My Personal Injury Lawyer Recommended that I Take my Personal Injury Case to “Arbitration”. What is “Arbitration” and How Does it Work?
In the vast majority of personal injury lawsuits, the threat of a jury trial is a powerful tool against defendants and their insurance companies. The prospect of being forced to try to explain away seriously negligent conduct to a group of concerned citizens (the jury), especially in cases where that negligent conduct has caused catastrophic injuries to an innocent accident victim, is often too great a risk for a defendant and his or her insurance company to take and forces favorable settlements. This is because juries can award virtually unlimited sums of money to an injured plaintiff; and, especially in cases involving life-altering injuries, a jury’s sympathy for an injured accident victim may, in practicality, prove to be more important to the jury than the evidence or the law in rendering its verdict.
However, there are some personal injury cases in which, for a variety of reasons, a skilled accident lawyer may believe that a jury will not view the case favorably. These reasons can include the relative severity of the injuries (i.e., the injuries are not very severe, or the injuries did not cause the accident victim to miss any time from work or incur any significant medical bills), the fact that the injured victim had pre-existing medical conditions or prior injuries that can easily be conflated with the injuries caused by the accident underlying the lawsuit, or that the case is venued (i.e., the case was brought in a particular court, such as Westchester County) in a county in which juries are known to be unfriendly to particular types of personal injury cases. In such cases, your accident lawyer may decide that foregoing a jury trial and placing the case before an expert neutral “Arbitrator” (a lawyer or retired judge) for a final and binding decision is the best way to maximize the available compensation in the case.
In order to begin the arbitration process, your accident lawyer will have to secure a written agreement with the defendants and their attorneys to place the case into arbitration. This agreement is a binding, irrevocable contract; once it is agreed that a case will be taken out of court and into arbitration, under most circumstances, the agreement is final and cannot be reversed. The arbitration agreement will also specify certain parameters that will apply to the arbitration, which often include: (i) the identity of the arbitrator and/or the company that will provide arbitration services; (ii) the minimum amount of money that can be awarded by the arbitrator; (iii) the maximum amount of money that can be awarded by the arbitrator; and (iv) whether the arbitrator will decide the case based solely upon written submissions, or whether live witness testimony will be taken. Arbitration agreements can also specify whether the defendants will have the right to a physical examination of an injured accident victim by a doctor of their choosing, and whether the parties to the agreement are entitled to interview witnesses of their choosing.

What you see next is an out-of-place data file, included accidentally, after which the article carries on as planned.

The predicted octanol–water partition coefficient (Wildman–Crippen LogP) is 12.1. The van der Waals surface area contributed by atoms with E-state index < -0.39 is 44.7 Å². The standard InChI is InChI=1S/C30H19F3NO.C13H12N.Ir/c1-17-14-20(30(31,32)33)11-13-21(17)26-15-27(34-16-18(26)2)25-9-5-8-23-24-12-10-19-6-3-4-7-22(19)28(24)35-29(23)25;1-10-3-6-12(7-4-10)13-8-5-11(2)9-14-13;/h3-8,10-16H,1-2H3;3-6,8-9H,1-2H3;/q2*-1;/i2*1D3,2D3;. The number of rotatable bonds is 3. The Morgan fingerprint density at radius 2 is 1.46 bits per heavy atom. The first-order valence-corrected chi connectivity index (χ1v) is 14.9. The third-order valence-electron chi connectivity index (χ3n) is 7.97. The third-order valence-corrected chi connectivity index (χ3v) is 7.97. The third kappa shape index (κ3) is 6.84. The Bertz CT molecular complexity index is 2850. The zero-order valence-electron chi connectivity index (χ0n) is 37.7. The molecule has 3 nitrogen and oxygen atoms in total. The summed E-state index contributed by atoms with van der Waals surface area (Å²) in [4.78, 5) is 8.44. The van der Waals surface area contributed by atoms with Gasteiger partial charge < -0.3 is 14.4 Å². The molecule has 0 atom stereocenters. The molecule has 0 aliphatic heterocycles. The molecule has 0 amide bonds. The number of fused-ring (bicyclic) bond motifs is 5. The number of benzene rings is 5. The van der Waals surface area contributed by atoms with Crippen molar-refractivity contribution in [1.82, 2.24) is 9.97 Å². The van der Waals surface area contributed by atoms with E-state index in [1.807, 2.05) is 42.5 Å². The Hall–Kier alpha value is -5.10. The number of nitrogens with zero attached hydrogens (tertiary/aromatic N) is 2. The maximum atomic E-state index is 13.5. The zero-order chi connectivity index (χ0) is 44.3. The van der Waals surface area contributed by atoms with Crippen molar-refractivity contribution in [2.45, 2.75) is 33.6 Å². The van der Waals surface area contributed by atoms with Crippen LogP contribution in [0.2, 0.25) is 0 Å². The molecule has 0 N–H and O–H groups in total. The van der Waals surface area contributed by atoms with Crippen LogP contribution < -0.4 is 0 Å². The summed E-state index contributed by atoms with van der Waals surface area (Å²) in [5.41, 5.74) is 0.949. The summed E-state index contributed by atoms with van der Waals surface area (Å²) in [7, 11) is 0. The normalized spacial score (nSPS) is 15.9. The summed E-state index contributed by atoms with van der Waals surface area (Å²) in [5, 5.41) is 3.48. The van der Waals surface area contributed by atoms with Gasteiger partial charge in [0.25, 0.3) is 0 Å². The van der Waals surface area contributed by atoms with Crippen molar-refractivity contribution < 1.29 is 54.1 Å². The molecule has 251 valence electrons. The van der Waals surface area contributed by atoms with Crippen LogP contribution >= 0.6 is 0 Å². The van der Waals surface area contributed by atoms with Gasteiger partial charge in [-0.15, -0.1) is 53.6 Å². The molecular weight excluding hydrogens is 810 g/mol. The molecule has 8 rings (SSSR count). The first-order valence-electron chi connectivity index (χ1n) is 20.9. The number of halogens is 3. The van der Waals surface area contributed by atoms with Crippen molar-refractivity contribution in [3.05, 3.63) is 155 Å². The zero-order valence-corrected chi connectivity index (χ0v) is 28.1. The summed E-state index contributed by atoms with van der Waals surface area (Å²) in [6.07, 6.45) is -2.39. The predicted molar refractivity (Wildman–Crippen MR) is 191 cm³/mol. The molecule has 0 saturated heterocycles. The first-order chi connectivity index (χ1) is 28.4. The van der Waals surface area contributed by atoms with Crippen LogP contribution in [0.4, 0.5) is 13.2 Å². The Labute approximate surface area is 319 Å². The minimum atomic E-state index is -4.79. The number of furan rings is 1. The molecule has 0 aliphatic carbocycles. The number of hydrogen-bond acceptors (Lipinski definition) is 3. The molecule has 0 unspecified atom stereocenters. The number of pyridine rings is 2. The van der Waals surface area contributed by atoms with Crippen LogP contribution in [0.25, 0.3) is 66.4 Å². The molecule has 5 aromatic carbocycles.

Of particular interest to most accident victims who are considering whether to enter into an arbitration agreement is the issue of the minimum and maximum amount of money that can be awarded by the arbitrator. By way of background, in most personal injury lawsuits, a defendant will only have a certain, limited amount of insurance coverage available to pay a settlement or satisfy a judgment. The defendant’s attorneys favor arbitration because it allows them to make certain that, no matter the outcome of the case, their client (i.e., the insured defendant) will not be personally financially exposed over and above the amount of available insurance. Thus, most arbitration agreements in personal injury lawsuits will provide that under no circumstances will a plaintiff be able to collect more than the available amount of insurance. On the flip side, a plaintiff’s attorney will want to guarantee his or her client a recovery, even if the case is lost at the arbitration (i.e., if the arbitrator awards “$0.00” in damages, or dismisses the case for lack of liability), and can thus negotiate a minimum recovery for his or her client.
Of course, arbitration agreements, and the decision to enter into one at all, are unique to each individual personal injury case. If you have a case, you should discuss whether your particular case is one in which an arbitration might be beneficial with your personal injury lawyer, as he or she will be able to best advise you given the particularities of your case. To contact a Bronx personal injury lawyer to discuss whether your case might benefit from an arbitration, rather than a jury trial, contact us today at (718) 354-8000.